Sunday, January 27, 2008

Game Submission Guidelines

Most game designers would like to design their game, show it to a publisher, and let the money start rolling in. Everyone knows it doesn't really work like that (except for me, one time) but it's still how we all wish it would work.

I think the future of game publishing, from a designer's point of view, is in self publishing. It's a lot harder than the 'fire and forget' system of getting an established publisher to make your game, but your chances for success are vastly, VASTLY, improved.

If you ignore those odds and want to submit a game anyway I suggest the following:
  • Make sure your prototype is ready to play*. If I can't play it, I can't evaluate it properly.
  • Make it look nice. Art isn't required, but clip art is easy, free and will add a lot to the presentation.
  • Don't go crazy with art. Art directors will always want to redo everything anyway.
  • Do go crazy with rules. Clear as crystal. Keep typos to a minimum. This isn't a resume', so a lone spelling error shouldn't disqualify you. That said, if it's too hard to read or we can't figure it out, we're not interested.
  • Don't worry about marketing, pricing, or presentation. Like art directors, marketing and sales directors have there own ideas about those sorts of things.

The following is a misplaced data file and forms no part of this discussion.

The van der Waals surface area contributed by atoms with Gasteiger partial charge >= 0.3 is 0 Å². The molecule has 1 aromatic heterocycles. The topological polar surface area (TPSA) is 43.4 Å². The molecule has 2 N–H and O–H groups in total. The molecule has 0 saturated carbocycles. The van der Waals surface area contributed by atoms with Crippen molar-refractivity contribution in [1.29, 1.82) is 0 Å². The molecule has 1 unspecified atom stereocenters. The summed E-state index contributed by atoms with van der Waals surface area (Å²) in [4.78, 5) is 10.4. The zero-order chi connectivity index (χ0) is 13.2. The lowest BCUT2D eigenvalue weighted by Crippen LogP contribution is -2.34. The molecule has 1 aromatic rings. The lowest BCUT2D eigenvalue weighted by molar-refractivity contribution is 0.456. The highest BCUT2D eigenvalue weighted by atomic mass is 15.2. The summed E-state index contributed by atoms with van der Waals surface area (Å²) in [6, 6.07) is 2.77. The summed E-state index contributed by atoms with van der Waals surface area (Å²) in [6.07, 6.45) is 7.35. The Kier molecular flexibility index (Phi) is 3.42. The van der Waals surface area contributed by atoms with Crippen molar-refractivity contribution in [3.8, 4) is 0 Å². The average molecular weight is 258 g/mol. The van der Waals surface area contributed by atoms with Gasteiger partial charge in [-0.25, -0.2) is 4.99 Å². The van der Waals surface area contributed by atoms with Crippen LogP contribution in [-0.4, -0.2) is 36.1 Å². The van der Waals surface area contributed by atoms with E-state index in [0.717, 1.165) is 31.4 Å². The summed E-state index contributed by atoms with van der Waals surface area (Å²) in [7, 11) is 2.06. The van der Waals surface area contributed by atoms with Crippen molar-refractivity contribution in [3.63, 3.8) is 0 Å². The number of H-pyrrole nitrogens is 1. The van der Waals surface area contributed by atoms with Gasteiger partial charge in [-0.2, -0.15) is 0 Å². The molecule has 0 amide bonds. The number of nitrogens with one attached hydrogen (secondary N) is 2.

* Prototypes need not be full games. Just enough to experience the core mechanics. If it's a card game, include enough cards that a few turns can be played. I use printer-ready buisiness cards to print my card-game prototypes. It's worked really well (until my printer pooped out on me!)

In all honesty, it doesn't hurt to try and get feedback from companies on your games, even if you know they aren't going to publish it. The more comments from people outside your circle of friends, the better your game will be. If you can, take it to conventions and try it out there (easier said than done, I know.)

Hobby game designers have this notion that their ideas are special and that if too many people see it, the idea will be stolen. For the most part, that's rubbish. The more people that see your ideas the more valuable feedback you're likely to get. Also, everyone thinks their ideas are better than yours, so stealing ideas isn't on most people's to-do list. The best way to prove them wrong is to turn your idea into a reality. That's where the value is.


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